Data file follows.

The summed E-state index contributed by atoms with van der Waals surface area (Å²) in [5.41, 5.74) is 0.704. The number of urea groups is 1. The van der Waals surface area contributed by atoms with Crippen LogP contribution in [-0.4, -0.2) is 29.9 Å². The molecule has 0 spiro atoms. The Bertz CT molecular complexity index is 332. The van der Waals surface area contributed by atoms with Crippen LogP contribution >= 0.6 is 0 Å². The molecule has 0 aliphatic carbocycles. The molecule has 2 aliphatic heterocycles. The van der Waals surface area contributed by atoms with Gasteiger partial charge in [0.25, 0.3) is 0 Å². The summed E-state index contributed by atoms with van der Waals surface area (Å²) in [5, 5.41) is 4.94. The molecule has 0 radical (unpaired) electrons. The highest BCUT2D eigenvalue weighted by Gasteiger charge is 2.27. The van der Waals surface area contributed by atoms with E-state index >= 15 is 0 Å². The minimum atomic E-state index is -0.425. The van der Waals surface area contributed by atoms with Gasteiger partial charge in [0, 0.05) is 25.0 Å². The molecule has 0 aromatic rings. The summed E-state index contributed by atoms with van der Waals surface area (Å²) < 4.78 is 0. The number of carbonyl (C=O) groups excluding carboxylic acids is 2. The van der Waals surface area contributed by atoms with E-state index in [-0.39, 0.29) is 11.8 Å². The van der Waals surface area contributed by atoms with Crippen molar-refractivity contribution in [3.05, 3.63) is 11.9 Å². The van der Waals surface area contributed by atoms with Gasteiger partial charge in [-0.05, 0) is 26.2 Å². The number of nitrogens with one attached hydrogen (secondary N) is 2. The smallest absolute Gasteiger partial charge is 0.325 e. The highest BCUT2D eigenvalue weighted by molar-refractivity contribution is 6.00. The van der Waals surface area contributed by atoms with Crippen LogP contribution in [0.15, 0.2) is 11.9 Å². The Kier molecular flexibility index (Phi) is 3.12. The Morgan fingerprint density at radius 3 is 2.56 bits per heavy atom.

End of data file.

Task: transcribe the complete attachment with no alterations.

The summed E-state index contributed by atoms with van der Waals surface area (Å²) in [5.41, 5.74) is 0.704. The number of urea groups is 1. The van der Waals surface area contributed by atoms with Crippen LogP contribution in [-0.4, -0.2) is 29.9 Å². The molecule has 0 spiro atoms. The Bertz CT molecular complexity index is 332. The van der Waals surface area contributed by atoms with Crippen LogP contribution >= 0.6 is 0 Å². The molecule has 0 aliphatic carbocycles. The molecule has 2 aliphatic heterocycles. The van der Waals surface area contributed by atoms with Gasteiger partial charge in [0.25, 0.3) is 0 Å². The summed E-state index contributed by atoms with van der Waals surface area (Å²) in [5, 5.41) is 4.94. The molecule has 0 radical (unpaired) electrons. The highest BCUT2D eigenvalue weighted by Gasteiger charge is 2.27. The van der Waals surface area contributed by atoms with E-state index >= 15 is 0 Å². The minimum atomic E-state index is -0.425. The van der Waals surface area contributed by atoms with Gasteiger partial charge in [0, 0.05) is 25.0 Å². The molecule has 0 aromatic rings. The summed E-state index contributed by atoms with van der Waals surface area (Å²) < 4.78 is 0. The number of carbonyl (C=O) groups excluding carboxylic acids is 2. The van der Waals surface area contributed by atoms with E-state index in [-0.39, 0.29) is 11.8 Å². The van der Waals surface area contributed by atoms with Crippen molar-refractivity contribution in [3.05, 3.63) is 11.9 Å². The van der Waals surface area contributed by atoms with Gasteiger partial charge in [-0.05, 0) is 26.2 Å². The number of nitrogens with one attached hydrogen (secondary N) is 2. The smallest absolute Gasteiger partial charge is 0.325 e. The highest BCUT2D eigenvalue weighted by molar-refractivity contribution is 6.00. The van der Waals surface area contributed by atoms with Crippen LogP contribution in [0.15, 0.2) is 11.9 Å². The Kier molecular flexibility index (Phi) is 3.12. The Morgan fingerprint density at radius 3 is 2.56 bits per heavy atom.